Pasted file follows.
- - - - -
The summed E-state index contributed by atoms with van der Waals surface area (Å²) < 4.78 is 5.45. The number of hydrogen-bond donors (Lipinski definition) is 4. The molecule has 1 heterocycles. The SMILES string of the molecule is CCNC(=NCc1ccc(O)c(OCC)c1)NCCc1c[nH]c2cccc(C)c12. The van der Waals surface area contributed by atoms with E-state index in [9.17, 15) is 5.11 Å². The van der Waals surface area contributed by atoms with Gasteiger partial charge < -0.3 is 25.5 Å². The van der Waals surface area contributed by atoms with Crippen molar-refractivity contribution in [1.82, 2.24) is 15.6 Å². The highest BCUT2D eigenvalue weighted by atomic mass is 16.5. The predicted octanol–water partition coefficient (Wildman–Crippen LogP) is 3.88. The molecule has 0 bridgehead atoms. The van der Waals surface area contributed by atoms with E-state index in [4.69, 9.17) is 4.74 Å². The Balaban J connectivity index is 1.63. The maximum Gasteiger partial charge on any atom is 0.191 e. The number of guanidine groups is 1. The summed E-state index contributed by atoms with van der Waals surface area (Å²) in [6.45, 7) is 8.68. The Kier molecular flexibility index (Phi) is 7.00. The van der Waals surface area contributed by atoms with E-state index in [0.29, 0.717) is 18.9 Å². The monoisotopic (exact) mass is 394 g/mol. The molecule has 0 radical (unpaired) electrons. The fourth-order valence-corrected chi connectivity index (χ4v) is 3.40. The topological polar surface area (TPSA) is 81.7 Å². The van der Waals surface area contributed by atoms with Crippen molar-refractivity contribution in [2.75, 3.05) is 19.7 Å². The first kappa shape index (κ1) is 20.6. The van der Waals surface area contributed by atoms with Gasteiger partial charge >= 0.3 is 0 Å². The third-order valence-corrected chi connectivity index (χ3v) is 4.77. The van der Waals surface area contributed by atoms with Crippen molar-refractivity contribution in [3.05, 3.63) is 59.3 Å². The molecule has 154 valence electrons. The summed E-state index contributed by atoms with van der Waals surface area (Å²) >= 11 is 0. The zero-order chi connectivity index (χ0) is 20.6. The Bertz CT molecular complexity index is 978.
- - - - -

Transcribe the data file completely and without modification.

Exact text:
The summed E-state index contributed by atoms with van der Waals surface area (Å²) < 4.78 is 5.45. The number of hydrogen-bond donors (Lipinski definition) is 4. The molecule has 1 heterocycles. The SMILES string of the molecule is CCNC(=NCc1ccc(O)c(OCC)c1)NCCc1c[nH]c2cccc(C)c12. The van der Waals surface area contributed by atoms with E-state index in [9.17, 15) is 5.11 Å². The van der Waals surface area contributed by atoms with Gasteiger partial charge < -0.3 is 25.5 Å². The van der Waals surface area contributed by atoms with Crippen molar-refractivity contribution in [1.82, 2.24) is 15.6 Å². The highest BCUT2D eigenvalue weighted by atomic mass is 16.5. The predicted octanol–water partition coefficient (Wildman–Crippen LogP) is 3.88. The molecule has 0 bridgehead atoms. The van der Waals surface area contributed by atoms with E-state index in [4.69, 9.17) is 4.74 Å². The Balaban J connectivity index is 1.63. The maximum Gasteiger partial charge on any atom is 0.191 e. The number of guanidine groups is 1. The summed E-state index contributed by atoms with van der Waals surface area (Å²) in [6.45, 7) is 8.68. The Kier molecular flexibility index (Phi) is 7.00. The van der Waals surface area contributed by atoms with E-state index in [0.29, 0.717) is 18.9 Å². The monoisotopic (exact) mass is 394 g/mol. The molecule has 0 radical (unpaired) electrons. The fourth-order valence-corrected chi connectivity index (χ4v) is 3.40. The topological polar surface area (TPSA) is 81.7 Å². The van der Waals surface area contributed by atoms with Crippen molar-refractivity contribution in [2.75, 3.05) is 19.7 Å². The first kappa shape index (κ1) is 20.6. The van der Waals surface area contributed by atoms with Gasteiger partial charge >= 0.3 is 0 Å². The third-order valence-corrected chi connectivity index (χ3v) is 4.77. The van der Waals surface area contributed by atoms with Crippen molar-refractivity contribution in [3.05, 3.63) is 59.3 Å². The molecule has 154 valence electrons. The summed E-state index contributed by atoms with van der Waals surface area (Å²) >= 11 is 0. The zero-order chi connectivity index (χ0) is 20.6. The Bertz CT molecular complexity index is 978.